In Defense of Bodies

A Sermon on 1 John 1

Today is the first in our sermon series on 1 John. This lovely little book is anonymous—the text itself never says who its author is—but because it has such theological overlap with the Gospel of John and 2 and 3 John, tradition attributes it to John the Apostle, son of Zebedee. Whether John himself is the writer or it comes from a community deeply formed by John’s gospel, what’s clear is that this little epistle—which really reads more like a sermon—has punched above its weight, so to speak, in the history of the church.

Not to give too many spoilers, but you’ll probably recognize many references from 1 John in Christian culture.

In 1 John, we hear the beautiful summation of God’s very Being: “God is love.”

In 1 John, we hear about the “antichrist,” a term that has had an outsized impact on popular culture. I am sorry to report that it does not refer to the leader of the government you like least but to teaching that denies the full humanity of Christ. I know; the Left Behind series has let us all down.

In 1 John, we are reminded, “Perfect love casts out fear.”

So, what’s going on here? What context brings forth so much substance from such a small book?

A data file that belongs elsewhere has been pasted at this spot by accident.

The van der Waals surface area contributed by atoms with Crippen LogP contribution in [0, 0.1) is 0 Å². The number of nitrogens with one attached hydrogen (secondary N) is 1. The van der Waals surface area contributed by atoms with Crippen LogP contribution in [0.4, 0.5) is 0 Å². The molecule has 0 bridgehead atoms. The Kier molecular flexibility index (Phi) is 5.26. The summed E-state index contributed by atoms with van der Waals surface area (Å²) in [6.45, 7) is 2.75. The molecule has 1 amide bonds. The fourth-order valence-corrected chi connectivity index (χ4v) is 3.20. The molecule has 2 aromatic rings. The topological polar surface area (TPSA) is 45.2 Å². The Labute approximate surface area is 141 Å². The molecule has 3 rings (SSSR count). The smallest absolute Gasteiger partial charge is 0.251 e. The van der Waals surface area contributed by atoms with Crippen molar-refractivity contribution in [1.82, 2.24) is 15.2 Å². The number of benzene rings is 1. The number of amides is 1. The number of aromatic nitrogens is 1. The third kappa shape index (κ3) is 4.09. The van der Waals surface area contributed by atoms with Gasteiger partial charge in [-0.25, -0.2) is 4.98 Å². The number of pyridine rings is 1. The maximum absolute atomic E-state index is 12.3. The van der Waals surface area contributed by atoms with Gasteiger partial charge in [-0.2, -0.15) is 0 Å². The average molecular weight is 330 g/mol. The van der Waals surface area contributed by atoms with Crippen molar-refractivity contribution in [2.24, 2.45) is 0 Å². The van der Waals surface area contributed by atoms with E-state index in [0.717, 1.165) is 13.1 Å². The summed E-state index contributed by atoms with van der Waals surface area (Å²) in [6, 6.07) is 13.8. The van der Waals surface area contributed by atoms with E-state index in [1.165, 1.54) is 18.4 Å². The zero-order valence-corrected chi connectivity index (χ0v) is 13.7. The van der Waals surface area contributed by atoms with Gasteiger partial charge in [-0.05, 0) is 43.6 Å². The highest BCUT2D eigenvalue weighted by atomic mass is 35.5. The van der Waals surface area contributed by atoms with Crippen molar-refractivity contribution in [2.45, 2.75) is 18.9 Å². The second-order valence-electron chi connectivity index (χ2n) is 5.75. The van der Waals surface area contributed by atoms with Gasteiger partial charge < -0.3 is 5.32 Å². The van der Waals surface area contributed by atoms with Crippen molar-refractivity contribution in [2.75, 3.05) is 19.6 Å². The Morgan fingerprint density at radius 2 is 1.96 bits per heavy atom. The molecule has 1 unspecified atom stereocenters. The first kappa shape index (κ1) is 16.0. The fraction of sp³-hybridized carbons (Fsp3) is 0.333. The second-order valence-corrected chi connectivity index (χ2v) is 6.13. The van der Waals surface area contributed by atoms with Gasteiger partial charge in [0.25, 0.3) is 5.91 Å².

Reading between the lines, we can surmise it’s something like this:

There are factions in the congregation to which this book is addressed. Some have left over a teaching called “Docetism,” an ancient heresy that says that Jesus only seemed to have a human body, to suffer physically, and to die a physical death. That’s because, according to this worldview, flesh is evil, and the purpose of life is to learn to transcend the physical body, to escape it. 1 John, then, is an attempt to correct these errors, while keeping the community together in the face of disunity.

It’s why it begins as it does: “We declare to you what was from the beginning.”

Here, 1 John draws allusions from the Gospel of John, which in turn draws allusions from Genesis: “In the beginning.”

In Genesis, you hear, “In the beginning, God created the heavens and the earth.” In John’s gospel, you hear, “In the beginning was the Word, and the Word was with God, and the Word was God. Through him all things were made; without him nothing was made that has been made.”

This is important because it is a testimony to the goodness of creation.

Flesh isn’t evil. The physicality of our world—bodies, blood, dirt, water, mountains—these aren’t a mistake, created, as the Docetists might have argued, by a lesser, evil god to entrap our disembodied eternal souls. In the beginning, God created the world in and through the Word, who is Jesus Christ, and he called it good.